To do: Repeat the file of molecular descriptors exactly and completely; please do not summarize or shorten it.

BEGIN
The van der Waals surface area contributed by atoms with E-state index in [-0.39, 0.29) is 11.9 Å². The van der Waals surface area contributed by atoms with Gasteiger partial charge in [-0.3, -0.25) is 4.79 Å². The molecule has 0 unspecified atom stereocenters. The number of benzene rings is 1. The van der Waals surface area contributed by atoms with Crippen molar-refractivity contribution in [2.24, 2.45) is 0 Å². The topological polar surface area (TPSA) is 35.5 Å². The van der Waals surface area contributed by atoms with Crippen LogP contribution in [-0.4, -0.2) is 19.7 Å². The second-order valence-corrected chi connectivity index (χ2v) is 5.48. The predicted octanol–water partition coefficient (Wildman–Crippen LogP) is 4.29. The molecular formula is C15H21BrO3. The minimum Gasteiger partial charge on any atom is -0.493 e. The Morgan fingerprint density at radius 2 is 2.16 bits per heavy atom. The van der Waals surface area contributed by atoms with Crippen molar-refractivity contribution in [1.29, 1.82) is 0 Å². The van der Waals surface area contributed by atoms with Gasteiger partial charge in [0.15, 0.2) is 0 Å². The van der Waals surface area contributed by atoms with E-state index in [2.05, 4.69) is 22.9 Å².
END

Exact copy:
The van der Waals surface area contributed by atoms with E-state index in [-0.39, 0.29) is 11.9 Å². The van der Waals surface area contributed by atoms with Gasteiger partial charge in [-0.3, -0.25) is 4.79 Å². The molecule has 0 unspecified atom stereocenters. The number of benzene rings is 1. The van der Waals surface area contributed by atoms with Crippen molar-refractivity contribution in [2.24, 2.45) is 0 Å². The topological polar surface area (TPSA) is 35.5 Å². The van der Waals surface area contributed by atoms with Crippen LogP contribution in [-0.4, -0.2) is 19.7 Å². The second-order valence-corrected chi connectivity index (χ2v) is 5.48. The predicted octanol–water partition coefficient (Wildman–Crippen LogP) is 4.29. The molecular formula is C15H21BrO3. The minimum Gasteiger partial charge on any atom is -0.493 e. The Morgan fingerprint density at radius 2 is 2.16 bits per heavy atom. The van der Waals surface area contributed by atoms with Crippen molar-refractivity contribution in [1.29, 1.82) is 0 Å². The van der Waals surface area contributed by atoms with Gasteiger partial charge in [0.15, 0.2) is 0 Å². The van der Waals surface area contributed by atoms with E-state index in [2.05, 4.69) is 22.9 Å².